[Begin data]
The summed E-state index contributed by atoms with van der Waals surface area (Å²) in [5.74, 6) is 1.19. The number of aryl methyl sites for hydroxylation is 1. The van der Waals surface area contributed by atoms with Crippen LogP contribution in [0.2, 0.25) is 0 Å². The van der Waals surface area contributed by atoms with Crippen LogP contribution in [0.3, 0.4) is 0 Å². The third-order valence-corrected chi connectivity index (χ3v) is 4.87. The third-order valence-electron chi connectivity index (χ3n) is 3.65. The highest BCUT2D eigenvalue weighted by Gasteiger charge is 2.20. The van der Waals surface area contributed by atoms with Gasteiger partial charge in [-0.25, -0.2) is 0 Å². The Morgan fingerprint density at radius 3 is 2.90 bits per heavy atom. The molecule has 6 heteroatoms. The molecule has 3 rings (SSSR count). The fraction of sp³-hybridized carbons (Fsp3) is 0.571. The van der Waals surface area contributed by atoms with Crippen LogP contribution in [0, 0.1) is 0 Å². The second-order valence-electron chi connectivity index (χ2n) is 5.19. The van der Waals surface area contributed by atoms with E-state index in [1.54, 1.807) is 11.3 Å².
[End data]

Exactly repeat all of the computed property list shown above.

The summed E-state index contributed by atoms with van der Waals surface area (Å²) in [5.74, 6) is 1.19. The number of aryl methyl sites for hydroxylation is 1. The van der Waals surface area contributed by atoms with Crippen LogP contribution in [0.2, 0.25) is 0 Å². The van der Waals surface area contributed by atoms with Crippen LogP contribution in [0.3, 0.4) is 0 Å². The third-order valence-corrected chi connectivity index (χ3v) is 4.87. The third-order valence-electron chi connectivity index (χ3n) is 3.65. The highest BCUT2D eigenvalue weighted by Gasteiger charge is 2.20. The van der Waals surface area contributed by atoms with Gasteiger partial charge in [-0.25, -0.2) is 0 Å². The Morgan fingerprint density at radius 3 is 2.90 bits per heavy atom. The molecule has 6 heteroatoms. The molecule has 3 rings (SSSR count). The fraction of sp³-hybridized carbons (Fsp3) is 0.571. The van der Waals surface area contributed by atoms with Crippen LogP contribution in [0, 0.1) is 0 Å². The second-order valence-electron chi connectivity index (χ2n) is 5.19. The van der Waals surface area contributed by atoms with E-state index in [1.54, 1.807) is 11.3 Å².